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Sunday, September 12, 2010

Transformative Travel with Kids - Q&A with Judith Fein

I recently started reading the book Life is a Trip: The Transformational Magic of Travel. It's written by one of my travel colleagues, Judith Fein, a book of wonderful essays showing what she learned on 14 different journeys. It appeals to me because at its heart, travel has the ability to transform your life and show you a new world - literally and figuratively.

Now that I have kids, traveling with them doesn't have that same magic. Sure, it's fun to see things through their eyes. But I'm often so focused on making sure we don't lose our luggage, and making sure we have a snack handy that they'll eat, that I miss what's going on around me. It's harder to be present and open to new experiences when my kids are whining that they're tired and bored.

So Judith answered some questions for me on how to make experiential travel possible with kids in tow.

Q:  How can you think about transformational travel when you are worrying about finding bathrooms for the kids and wondering if the hotel has a pool?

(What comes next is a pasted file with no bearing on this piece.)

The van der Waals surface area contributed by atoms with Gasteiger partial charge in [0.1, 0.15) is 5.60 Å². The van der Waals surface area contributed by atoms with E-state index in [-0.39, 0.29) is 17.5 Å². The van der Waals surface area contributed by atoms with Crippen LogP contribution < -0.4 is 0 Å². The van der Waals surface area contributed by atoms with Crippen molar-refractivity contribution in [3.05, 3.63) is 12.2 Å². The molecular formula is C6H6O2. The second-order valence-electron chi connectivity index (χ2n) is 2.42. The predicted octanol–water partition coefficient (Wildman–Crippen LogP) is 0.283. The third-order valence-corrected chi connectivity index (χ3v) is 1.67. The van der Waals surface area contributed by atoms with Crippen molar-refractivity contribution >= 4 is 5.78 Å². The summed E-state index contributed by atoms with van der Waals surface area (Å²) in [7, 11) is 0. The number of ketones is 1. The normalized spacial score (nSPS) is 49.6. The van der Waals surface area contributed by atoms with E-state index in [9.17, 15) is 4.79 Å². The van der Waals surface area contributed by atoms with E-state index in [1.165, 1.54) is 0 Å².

A:  Let me take a deep breath before I answer this. Long before you became a parent, you were a whole person with needs, dreams and desires. Even though you may be frazzled and pulled in twenty directions, that person has not disappeared. And that person still needs to be nurtured. One of the ways you can do this is by sharing with your children what is important to you. I am not talking about table manners or saying "please" and "thank you" (which of course are important), but about how you navigate life and what feeds your soul. Your children are wonderful sponges for stories about other countries and cultures.

You can prepare them for a trip by telling or reading them stories about the destination you are going to. You can tell them stories or teach them something about new foods, new people, new ways of seeing the world. I have done this with kids as young as four. It really works. My book is a series of l4 stories. I take you with me to exotic locations where you meet people from other cultures and learn innovative ways of looking at life issues from them. It would be an honor it you adapted any of these stories to tell them to your kids.

Q:  How do I prepare my kids for the inevitable trials and tribulations of travel?

A:  By telling them that travel is full of surprises. Some good and some bad. By teaching them that they can be flexible. Showing them by example. The guide doesn't show up? Model for your kids that instead of flying off the handle, you can deal with it. You can make a plan B. You can have a code phrase when something goes wrong, like "What would Lady Gaga do?" Okay, I'm kidding. But it can be something like: "Take a deep breath and find a solution." Or, simpler, "Go to Plan B."

Anything to add humor and levity to what could be perceived as stressful situations.

Q:  What if my kids don't want to meet new people or are afraid of them?